A Special Message from Cecily
Cecily O’Connor produces Monitor Notes and covers transportation for the magazine.
The Monitor Notes weekly email newsletter is about one month away from its first anniversary, an important milestone I’m excited to mark with a rising subscriber base.
When I began writing Notes, the Bay Area Monitor’s website had recently re-launched. Setting the email newsletter into motion was a complimentary way to gear up the publication’s reach. Notes would deliver a brief, easy-to-read batch of news and announcements, with its weekly rotation making it possible to cover more air, water, open space, and transportation activity.
The first Notes edition I wrote last August featured a Fast Company piece about the use of greywater in commercial projects and challenged readers to brainstorm a transformative $1 billion transportation idea for MTC and ABAG’s Horizon planning initiative. Notes’ also offered perspective, based on earlier Monitor coverage, about the policy and other factors behind these issues. My editor Alec MacDonald and I felt confident about this course of action to establish Notes and its voice.
Still, we regarded the newsletter as a work in progress. Toward the end of 2018, it was clear that tweaks were necessary. Alec encouraged me to think about Notes in a more targeted way and unfold opportunities that encourage people to actively participate in the public process. Instead of relying on news from other outlets to generate content, my focus shifted to white papers, public discussions, and surveys from nonprofits, universities, think tanks, and multiple agencies shaping local policy.
So, for example, if there’s a public meeting about a transportation plan occurring in the Bay Area, we want to notify you of that opportunity to take part in regional policy decisions. Notes will tell you about new bike safety measures being studied in the plan, why it’s important to know about those measures, and how to share your ideas about them.
Earlier this year, a transportation-related example reinforced the need to help people learn about planning in their community. In our January 23 edition, the lead item highlighted the Golden Gate Bridge, Highway and Transportation District’s plan to raise the bridge toll over five years. Notes shared that the District was holding in-person and digital open houses for the public to learn more and comment.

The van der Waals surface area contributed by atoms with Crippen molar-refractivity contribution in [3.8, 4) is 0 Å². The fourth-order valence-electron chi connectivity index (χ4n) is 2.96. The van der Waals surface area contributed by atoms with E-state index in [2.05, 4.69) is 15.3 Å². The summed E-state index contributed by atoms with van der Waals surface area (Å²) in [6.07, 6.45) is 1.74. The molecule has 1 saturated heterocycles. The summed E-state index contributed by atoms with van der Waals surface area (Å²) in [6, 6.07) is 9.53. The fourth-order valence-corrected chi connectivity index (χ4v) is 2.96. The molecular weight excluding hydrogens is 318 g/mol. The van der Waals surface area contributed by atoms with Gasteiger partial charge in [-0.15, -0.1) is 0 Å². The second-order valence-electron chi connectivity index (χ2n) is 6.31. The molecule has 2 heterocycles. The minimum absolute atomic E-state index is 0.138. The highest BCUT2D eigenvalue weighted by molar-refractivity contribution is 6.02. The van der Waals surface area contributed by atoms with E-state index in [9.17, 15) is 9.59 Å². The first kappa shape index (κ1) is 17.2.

The plan seemed likely to generate significant feedback, since the span carries about 112,000 vehicles a day — but the public response was underwhelming. The Marin Independent Journal reported that “despite several public workshops, an online open house, a public hearing, advertisements and other notices of the toll increases that have taken place since November, only about 60 people provided public comment” about the District’s decision to hike tolls.
So with July 4 patriotic spirit in the air, it’s a good time to think about the role you’re carving (or would like to carve) in the community. My hope is that Notes not only informs you but inspires you to contribute five minutes to a transportation spending survey or an hour to attend a meeting about sea-level rise. With more eyeballs on the looming 2020 election, Notes also will direct you to vital local and national voter information as it develops from the League of Women Voters.
I’ve received some reader feedback over the past 11 months, including encouragements, questions, and challenges to re-think items featured. This feedback really helps me plan and gauge the content Notes provides. Do you have thoughts about the newsletter but haven’t yet shared them? I am truly interested to hear them!
While the newsletter is on a reduced summer publishing schedule in July, you will hear from Alec toward the middle of the month with a few updates. In the meantime, here are some parting items to consider:
- Do you have a plan to stay safe during wildfire season? PG&E is hosting wildfire safety and emergency preparedness workshops throughout the Bay Area. Click here for the schedule.
- Attend a discussion on Tuesday, July 16 with local representatives like state Senator Scott Weiner at SPUR’s San Francisco center to hear the latest on what’s happening with housing legislation.
- Check out an article the Monitor‘s Robin Meadows wrote for bioGraphic magazine, exploring how California’s interior valley rice farms are being repurposed as surrogate floodplains to help restore endangered Chinook salmon populations.
Thank you for reading and supporting Monitor Notes!